Australian flag-carrier Qantas facing new shareholder proposal on migrant deportations

Australasian Centre for Corporate Responsibility has the backing it needs to file again

Listed Australian flag-carrier Qantas looks set to face another shareholder proposal on its involvement in forced deportations of migrants.

The Australasian Centre for Corporate Responsibility (ACCR), the not-for-profit shareholder advocacy group and prolific filer of resolutions, told RI that it is preparing to file again after the company failed to conduct a human rights risk review of the issue.

ACCR’s resolution at Qantas last year was supported by just 6% of investors – including Californian pension giant CalPERS and PGGM of the Netherlands – with US firms ISS and Glass Lewis and Australian advisor Regnan all recommending a vote against.

Despite dialogue with the company over the last year, Qantas confirmed to the ACCR at a meeting in July that it had not conducted a human rights risk review, prompting the non-profit group to plan to re-file the resolution ahead of the company’s annual meeting in October.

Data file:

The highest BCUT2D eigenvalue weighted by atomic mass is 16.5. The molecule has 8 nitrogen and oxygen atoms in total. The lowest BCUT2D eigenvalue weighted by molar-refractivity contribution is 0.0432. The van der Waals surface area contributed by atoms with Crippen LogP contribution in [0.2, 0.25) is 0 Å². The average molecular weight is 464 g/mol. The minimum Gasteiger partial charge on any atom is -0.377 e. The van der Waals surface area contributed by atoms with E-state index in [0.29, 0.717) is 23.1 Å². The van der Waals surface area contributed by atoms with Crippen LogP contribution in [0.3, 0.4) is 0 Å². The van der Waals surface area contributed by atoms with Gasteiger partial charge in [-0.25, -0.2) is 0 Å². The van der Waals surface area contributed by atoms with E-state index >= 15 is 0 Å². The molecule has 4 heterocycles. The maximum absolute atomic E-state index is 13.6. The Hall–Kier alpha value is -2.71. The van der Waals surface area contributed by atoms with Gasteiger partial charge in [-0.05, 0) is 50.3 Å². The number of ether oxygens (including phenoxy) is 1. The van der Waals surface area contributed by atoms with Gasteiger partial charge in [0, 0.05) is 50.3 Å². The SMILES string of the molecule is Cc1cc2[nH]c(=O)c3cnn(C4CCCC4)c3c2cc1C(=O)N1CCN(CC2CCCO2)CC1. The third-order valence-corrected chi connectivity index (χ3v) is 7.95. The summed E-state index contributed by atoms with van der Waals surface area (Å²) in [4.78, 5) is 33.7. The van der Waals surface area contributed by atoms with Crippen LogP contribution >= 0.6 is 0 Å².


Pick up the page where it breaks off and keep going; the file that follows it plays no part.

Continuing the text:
The ACCR has confirmed to RI that it already has the 100 shareholders it needs to file the resolution again this year.

In its summary of the engagement, the ACCR states that Qantas’ contract with the Australian government, which includes the involuntary transport of refugees and asylum seekers, was undertaken “without a commensurate human rights due diligence process in place” – putting Qantas in a “position of non-conformity” with the United Nations’ Guiding Principles on Business and Human Rights (UNGPs).Risks around deportations are particularly acute in Australia, according to the ACCR, due to changes in the law around the country’s non-refoulement obligations, which came into effect in 2014.

Qantas in “position of non-conformity” with the UN Guiding Principles on Business and Human Rights

Under international law, this forbids a country receiving asylum seekers from returning them to a country in which they could face persecution.

In the next few weeks the ACCR will host an investor briefing to explore “in detail” the “legal framework, human rights risks and airlines commitments under the UNGPs with regard to involuntary transportation”.

Qantas did not provide comment at the time of writing.

It also revealed that it is filing several other ESG proposals at Origin, including another on the energy firm’s climate lobbying activities; a resolution last year on the issue was backed by 41% of shareholders, a record in Australian corporate history.
The other resolutions to be filed at Origin by the ACCR cover emission targets; the public health risks of its coal operations; and, on informed consent relating to Origin’s proposed fracking activities in the Beetaloo Sub-Basin in Australia’s Northern Territory.